The Kayapo say they’re worried that the project would bring farmers who use pesticides that would pollute local rivers.
Sao Paulo, Brazil – The Kayapo, a Brazilian Amazon indigenous group, is mobilising to protect its land rights as the government works to launch an ambitious soy railway project that would pass within 60km of the tribe’s territory.
The $3.3bn, 933km EF-170 “Ferrograo” or “Grain Railway” is a priority project of the government of far-right President Jair Bolsonaro, whose 2018 victory was backed by Brazil’s powerful agriculture sector, in part on promises to freeze indigenous land demarcations.
Tarcisio Freitas, Brazil’s Minister for Infrastructure, has described the Ferrograo project as “a revolution in terms of agribusiness”. Bidding is expected to begin by the end of the year or in early 2020.
The planned extension would connect Sinop in Brazil’s soy heartland state Mato Grosso to the Miritituba port in Para that sits on the Tapajos River, a major tributary of the Amazon. From there, soy shipments for export to China and other countries would head to ports in Belem and Santana.
Doto Takak-Ire, a Kayapo leader and member of Kabu Institute, an organisation formed of 12 Kayapo villages, told Al Jazeera he worried that the project would bring an influx of speculative farmers to the edges of the Kayapo Menkragnoti and Bau reserves and that increased use of pesticides would pollute local rivers.
“We notice that, already, with the announcement of the project, there is a huge increase in the amount of soy plantations in the region, some very close to our land,” he said.
Takak-Ire also voiced concern that the project would cause illegal loggers, land grabbers and wildcat miners in the region to increase.
‘Government isn’t fulfilling the law’
Located close to the BR-163 highway, the Kayapo territory is already one of the Amazon’s most targeted indigenous lands for loggers, losing 776 hectares between 2017-2018 according to Brazil’s National Space Institute.
The Kayapo say that they haven’t been consulted adequately about the railway and delivered a protocol document to federal prosecutors and environmental authorities on Wednesday with a list of demands.
These include that leaders from all 12 villages must be present during government negotiations and meetings must include trusted translators for tribe members that don’t speak Portuguese.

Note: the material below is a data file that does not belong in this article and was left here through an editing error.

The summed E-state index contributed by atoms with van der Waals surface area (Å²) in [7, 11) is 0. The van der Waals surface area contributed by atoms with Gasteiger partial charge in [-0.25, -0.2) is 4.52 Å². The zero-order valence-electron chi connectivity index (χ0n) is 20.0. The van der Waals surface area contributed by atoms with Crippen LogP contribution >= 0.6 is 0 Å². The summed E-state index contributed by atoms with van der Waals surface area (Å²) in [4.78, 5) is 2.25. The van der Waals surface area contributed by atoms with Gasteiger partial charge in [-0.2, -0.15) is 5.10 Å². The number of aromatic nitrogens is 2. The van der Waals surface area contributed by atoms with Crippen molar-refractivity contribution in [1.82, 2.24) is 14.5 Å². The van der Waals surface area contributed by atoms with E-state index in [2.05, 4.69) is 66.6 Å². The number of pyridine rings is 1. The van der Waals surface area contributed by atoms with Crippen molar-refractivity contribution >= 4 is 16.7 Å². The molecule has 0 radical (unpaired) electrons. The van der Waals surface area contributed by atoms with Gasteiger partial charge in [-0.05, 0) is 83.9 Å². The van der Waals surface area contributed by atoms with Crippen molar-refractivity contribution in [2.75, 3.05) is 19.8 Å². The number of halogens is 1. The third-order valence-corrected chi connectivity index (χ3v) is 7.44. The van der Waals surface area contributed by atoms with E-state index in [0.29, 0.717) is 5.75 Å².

“This protocol is important for us because the government is not fulfilling the law,” Takak-Ire said.
Brazil’s Program of Investment Partnerships, which oversees the investment of the project, rejects the Kayapo accusation, telling Al Jazeera via email that representatives of indigenous communities were present during public hearings about the project and that further consultations will happen during the environmental licensing process.
The indigenous reject this and say they must be consulted sufficiently and under their specified conditions before the project proposal heads to Federal Court of Accounts as promised to them by National Land Transport Agency in 2017.
Felipe Moura Palha, a federal prosecutor, told Al Jazeera that “the position of the prosecutor’s office is that the Brazilian state must respect the protocol drawn up by the indigenous people”.
Palha added that if the state does not, it is violating the Brazilian constitution and Convention 169 of the International Labour Organization.
“This could lead to the project being annulled if the national and international norms of indigenous rights are not respected,” Palha said. “This could even lead to the conviction of the Brazilian state in international courts for violation of human rights.”
Most valuable export product
Soy is Brazil’s most valuable export product, accounting for $25bn in 2017, most of which is sent to China. But infrastructure bottlenecks such as poor quality roads cause the price of Brazil grains to rocket from farm to port.
Edeon Vaz Ferreira, a logistics specialist at the Association of Brazilian Soybean Producers, told Al Jazeera, that the average cost of soy collection and delivery to port for each tonne in Brazil was $88 compared with $20 in the American mid-west.
“The Ferrograo will significantly reduce the costs of Brazilian soy, making the product more competitive,” he said.
According to the Mato Grosso Agricultural Institute, the Ferrograo could lead to a 70 percent increase in the annual grain collection of the state over a period of 10 years.
Currently, Mato Grosso grains heading north to the Miritituba port are transported along the BR-163 highway, at least 50km of which is still unpaved and in 2017, 4,000 trucks were stopped for more than a week due to flooding because of heavy rains.
Brazil’s Vice President General Hamilton Mourao told local soy producers at an agricultural event on Friday in Sorriso, Mato Grosso, that “the Ferrograo will happen, it will be built”.
“It won’t be easy, but if it was easy, it wouldn’t be for us. The difficult missions are for Jair Bolsonaro,” he said.
Bolsonaro was sworn in on January 1. Indigenous leaders and advocacy groups have denounced steps taken by his government to reduce protection of indigenous lands by handing the power of demarcation to Brazil’s agricultural ministry, as well as a series of attacks and invasions by loggers and land grabbers.
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